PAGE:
Dec 182010

The Dynamo of Letting Go
Patricia Reimer whips up a portrait of drawing teacher, Ron Curran

There’s a certain quality about Ron Curran that is hard to define yet pervades his way of talking, moving and relating to people. It’s a vibrancy that shows in his inability to stand still and an energy that comes through in his passion for his work. In a word, it’s dynamic.

Whoever thought up the name for the art classes he has been offering for ten years around the Shire did not have to think too hard to come up with Dynamic Drawing. ‘I’m trying to coach people to let go because there’s a lot of inhibitions, I’m trying to say, let’s clear that out and start drawing and it turns into a point where a momentum starts happening,’ he said. ‘It’s okay to bring your expressions forward and say this is how I do it, we’re not looking for prototypes, what’s important is whether or not the work you’re doing has that integrity. I can provide a facility and conditions where you can do that.’
One of his students defines his way of talking as ‘Ronspeak’, a kind of prattle that goes on in the background as she draws. It is undoubtedly a unique way of inspiring a class of diverse people who manage in the space of two and a half hours to produce numerous drawings under Ron’s coaching. To an observer, it seems erratic, chaotic, almost un-classlike, but it works. Of all the courses, classes and coaching sessions that are offered in the Byron Bay area, Ron’s has withstood the test of time, lasting a decade and growing from a small group of artists assembling to inspire one another to three regular
and full classes in Byron Bay, Mullumbimby and Lismore. And he has spawned many a great talent who has gone from his class to exhibit or be paid for their art, Kelly O’Dempsie, Kaye Wearne and Rose Prideaux to name a few.
‘I think there’s a lot of people out there who really are creative people, especially in this Shire, who aren’t given an opportunity and I’ve created a space where that opportunity is given,’ said Ron. ‘Everybody has creative potential, every single person.’
Ron has a background in graphic design and commercial art but spent his early years in the Shire, where he has lived since 1978, running his own aluminium fabrication business
at Main Arm. He has since completed a visual arts course and finally finished setting up his own studio at Bangalow where he spends his non-teaching time working on his own art for a
future exhibition. He started the classes because at the time, there was nowhere for him to freestyle and mould his style. He thought if he could assemble other artists they could chip in for the cost of a venue and a model to pose for them. It grew from being an assembly of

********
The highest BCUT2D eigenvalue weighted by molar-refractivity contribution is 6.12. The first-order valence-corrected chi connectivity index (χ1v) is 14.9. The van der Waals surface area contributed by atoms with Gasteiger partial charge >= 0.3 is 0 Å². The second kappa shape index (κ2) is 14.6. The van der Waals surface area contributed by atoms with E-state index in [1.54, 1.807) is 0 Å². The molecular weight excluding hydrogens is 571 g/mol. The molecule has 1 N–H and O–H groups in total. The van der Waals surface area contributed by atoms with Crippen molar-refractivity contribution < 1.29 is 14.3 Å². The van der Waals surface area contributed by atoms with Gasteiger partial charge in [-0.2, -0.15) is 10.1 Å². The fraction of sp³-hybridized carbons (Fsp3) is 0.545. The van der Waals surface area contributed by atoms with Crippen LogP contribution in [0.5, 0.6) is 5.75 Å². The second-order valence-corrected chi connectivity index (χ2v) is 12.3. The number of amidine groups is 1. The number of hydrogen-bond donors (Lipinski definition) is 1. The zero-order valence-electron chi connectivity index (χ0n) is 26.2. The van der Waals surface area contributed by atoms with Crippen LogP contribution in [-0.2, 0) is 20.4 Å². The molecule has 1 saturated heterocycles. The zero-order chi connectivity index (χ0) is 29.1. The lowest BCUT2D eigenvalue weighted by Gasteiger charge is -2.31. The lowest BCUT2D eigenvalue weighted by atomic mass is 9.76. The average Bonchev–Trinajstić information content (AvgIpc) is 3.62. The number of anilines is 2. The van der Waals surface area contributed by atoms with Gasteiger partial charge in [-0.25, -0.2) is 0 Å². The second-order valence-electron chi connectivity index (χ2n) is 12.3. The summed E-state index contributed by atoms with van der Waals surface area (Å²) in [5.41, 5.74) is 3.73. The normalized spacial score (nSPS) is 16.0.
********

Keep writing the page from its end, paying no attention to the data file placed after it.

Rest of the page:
uncoached artists to one where he facilitates the process and makes himself available
for inspiration and advice. The classes are in fact very dynamic in the way they proceed. Ron allows his model to pose in any way she chooses and he instructs his students to spend one minute drawing, first totally freehand, then with left hand, then with right, then with both and so on. Music plays fairly loudly in the background, ranging from the Rolling Stones to Jeff Buckley and trestle tables are set up in a square. Artists are free to draw or paint in whatever medium they like and in whatever position they choose with people squatting, standing or sitting on chairs as they draw. The nude model regularly changes
position in the middle while Ron roams the room inspiring people to let go and saying ‘it’s okay’ to do this or to do that… a lot. For Ron, the crux of what he is trying to teach is that it is all okay, anything goes, there is no right or wrong way to express yourself creatively.
‘It takes a lot of time to unlearn stuff, a lot of people carry a lot of shame and if they can overcome that shame and say, “my voice is just as legitimate and just as valid as everyone else”, we’re halfway there,’ he explains. ‘It’s up to me not to fail people, sometimes I can be a bit abstract.’ While it all seems a little airy fairy Ron is incredibly down-to-earth, approachable and well-liked. Last Wednesday he turned 56 and, as his students settled in
at the Drill Hall in Mullumbimby, a little stand displayed the cards he was given by some of these very students. Inside were expressions of what can only be described as love or admiration for him with sentiments basically lauding his beautiful persona and lovely nature.
While the students come and go, many gaining enough inspiration in a few sessions to pursue their own artistic goals elsewhere, Ron is concerned that a lot of people do not ‘get’ what his classes are about and miss out on what he has to offer by only coming once.
‘Long poses are harder, you forget what you’re drawing, most people see drawing as getting a perfect likeness,’ he said. ‘A lot of people freak out and think there’s not enough time to finish the drawing, or they don’t understand what I’m talking about but to me this is the same thing as coming to meditation, you’ve got to disengage a lot of stuff, that’s the difference between art and illustration.’ For details about the Dynamic Drawing classes…’